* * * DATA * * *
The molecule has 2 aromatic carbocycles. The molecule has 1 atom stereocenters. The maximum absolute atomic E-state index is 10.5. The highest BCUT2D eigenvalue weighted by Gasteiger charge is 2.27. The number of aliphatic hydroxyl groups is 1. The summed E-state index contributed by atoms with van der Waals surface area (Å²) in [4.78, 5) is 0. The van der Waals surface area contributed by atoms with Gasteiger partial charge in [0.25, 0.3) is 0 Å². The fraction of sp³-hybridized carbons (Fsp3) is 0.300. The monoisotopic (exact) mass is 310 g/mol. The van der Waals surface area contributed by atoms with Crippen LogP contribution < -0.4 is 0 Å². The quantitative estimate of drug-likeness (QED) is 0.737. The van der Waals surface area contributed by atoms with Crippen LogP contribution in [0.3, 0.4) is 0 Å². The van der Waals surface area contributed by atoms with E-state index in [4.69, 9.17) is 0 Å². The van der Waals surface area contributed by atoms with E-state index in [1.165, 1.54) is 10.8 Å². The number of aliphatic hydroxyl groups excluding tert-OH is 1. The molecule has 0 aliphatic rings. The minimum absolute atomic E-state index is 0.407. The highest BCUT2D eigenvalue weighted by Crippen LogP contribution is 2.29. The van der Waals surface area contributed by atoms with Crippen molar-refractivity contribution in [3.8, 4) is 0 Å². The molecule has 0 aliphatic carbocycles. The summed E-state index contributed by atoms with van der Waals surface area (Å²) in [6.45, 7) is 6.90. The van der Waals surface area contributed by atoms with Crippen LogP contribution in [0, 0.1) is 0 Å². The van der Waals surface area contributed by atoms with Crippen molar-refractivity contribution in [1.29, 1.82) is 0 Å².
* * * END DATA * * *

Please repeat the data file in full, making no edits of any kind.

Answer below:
The molecule has 2 aromatic carbocycles. The molecule has 1 atom stereocenters. The maximum absolute atomic E-state index is 10.5. The highest BCUT2D eigenvalue weighted by Gasteiger charge is 2.27. The number of aliphatic hydroxyl groups is 1. The summed E-state index contributed by atoms with van der Waals surface area (Å²) in [4.78, 5) is 0. The van der Waals surface area contributed by atoms with Gasteiger partial charge in [0.25, 0.3) is 0 Å². The fraction of sp³-hybridized carbons (Fsp3) is 0.300. The monoisotopic (exact) mass is 310 g/mol. The van der Waals surface area contributed by atoms with Crippen LogP contribution < -0.4 is 0 Å². The quantitative estimate of drug-likeness (QED) is 0.737. The van der Waals surface area contributed by atoms with Crippen LogP contribution in [0.3, 0.4) is 0 Å². The van der Waals surface area contributed by atoms with E-state index in [4.69, 9.17) is 0 Å². The van der Waals surface area contributed by atoms with E-state index in [1.165, 1.54) is 10.8 Å². The number of aliphatic hydroxyl groups excluding tert-OH is 1. The molecule has 0 aliphatic rings. The minimum absolute atomic E-state index is 0.407. The highest BCUT2D eigenvalue weighted by Crippen LogP contribution is 2.29. The van der Waals surface area contributed by atoms with Crippen molar-refractivity contribution in [3.8, 4) is 0 Å². The molecule has 0 aliphatic carbocycles. The summed E-state index contributed by atoms with van der Waals surface area (Å²) in [6.45, 7) is 6.90. The van der Waals surface area contributed by atoms with Crippen LogP contribution in [0, 0.1) is 0 Å². The van der Waals surface area contributed by atoms with Crippen molar-refractivity contribution in [1.29, 1.82) is 0 Å².